Saturday, December 15, 2007

Below Cost

I stood in line at the post office yesterday for about 25 minutes. It was the kind of line that usually evokes nervous fits and swearing. This line was very calm, though -- the woman holding it up was sending 13 Christmas boxes to her children in Iraq. It's always a gift when a room full of people become kind to each other...

How does a box get from Arlington Massachusetts to Iraq? Planes trains and automobiles... and a lot of gasoline -- a lot of it diesel fuel.

Today I learned that in India, refineries are selling diesel fuel below cost. For me, this story originated in a blog in the Wall Street Journal, which lead to a blog on Bloomberg and a story in the LA Times.

Below cost.

Meanwhile, back in the US, diesel prices reached an all time high last month. All Time. According to the LA Times, The average U.S. price for a gallon of diesel reached $3.42 last Monday, nearly 80 cents higher than a year earlier, according to the Energy Department's weekly survey of filling stations. At a Shell station in Santa Ana, diesel was selling for $4.13 a gallon.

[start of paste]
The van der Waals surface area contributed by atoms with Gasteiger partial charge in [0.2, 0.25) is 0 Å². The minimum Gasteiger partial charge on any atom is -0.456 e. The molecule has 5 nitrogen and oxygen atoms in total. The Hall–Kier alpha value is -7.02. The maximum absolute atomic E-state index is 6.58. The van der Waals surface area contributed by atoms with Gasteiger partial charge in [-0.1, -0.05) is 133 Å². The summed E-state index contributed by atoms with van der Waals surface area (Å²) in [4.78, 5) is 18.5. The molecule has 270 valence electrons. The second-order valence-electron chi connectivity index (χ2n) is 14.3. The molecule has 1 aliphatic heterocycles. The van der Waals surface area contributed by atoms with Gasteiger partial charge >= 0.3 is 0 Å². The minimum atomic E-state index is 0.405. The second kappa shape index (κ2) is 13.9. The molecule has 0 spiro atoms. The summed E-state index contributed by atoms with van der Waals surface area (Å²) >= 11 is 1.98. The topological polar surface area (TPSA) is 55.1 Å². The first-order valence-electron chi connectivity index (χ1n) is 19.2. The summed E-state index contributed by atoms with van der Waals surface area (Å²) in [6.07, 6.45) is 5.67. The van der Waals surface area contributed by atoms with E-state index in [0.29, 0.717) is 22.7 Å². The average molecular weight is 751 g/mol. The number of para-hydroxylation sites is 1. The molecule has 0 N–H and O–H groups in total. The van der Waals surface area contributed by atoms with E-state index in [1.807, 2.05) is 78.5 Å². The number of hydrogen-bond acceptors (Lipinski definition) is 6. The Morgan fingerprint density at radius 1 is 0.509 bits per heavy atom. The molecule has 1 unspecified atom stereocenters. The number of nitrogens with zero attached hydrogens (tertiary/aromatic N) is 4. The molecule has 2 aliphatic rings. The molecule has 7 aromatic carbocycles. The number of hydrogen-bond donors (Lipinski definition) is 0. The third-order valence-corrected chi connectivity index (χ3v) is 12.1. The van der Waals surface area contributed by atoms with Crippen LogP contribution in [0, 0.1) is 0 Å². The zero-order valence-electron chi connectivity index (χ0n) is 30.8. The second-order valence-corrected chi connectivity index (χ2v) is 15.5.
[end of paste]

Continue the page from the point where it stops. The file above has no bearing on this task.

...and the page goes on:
Diesel fuels almost all shipping, all trucking and all farm equipment in this country. This means prices are about to go up -- sharply -- in all areas of the consumer economy as soon as the increase in fuel prices trickle down. But as much as prices are going up, the situation in India has to mean they are still at a false low.

Below cost.

Why does anyone take less than they need in exchange for what they have to offer? In India, the low price of gas is balancing out an inflated worth of the rupee -- so that the strength of the economy outweighs the the refinery losses.

It reminds me of a conversation I had with a friend in Harvard Square a few days ago... Personally, we take less than what we need because of what we find attractive. We are fueled by desire and greed ... maybe the idealism to believe that with the strength we gain now we can fix it all in the near future. We bank on the riches of the future to make up for the deficits of now.

But the only ways for a truly strong now -- in the economy in India or the friendships and intimacies of daily life -- are based on truth of commodity, exchange and value.

1 comment:

Jennifer S. Flescher said...

my dear old friend Raina writes from India:

on the price of diesel in india,however, it is not as you say;
oil remains a sector that is still regulated to an occasional extent for two reasons:
it is crucial to security interests, and ,two, its pricing affects most consumer goods needed by india's impoverished peoples; of some 1.2 billion indians, some 700 millions still subsist on under 50 cents a day!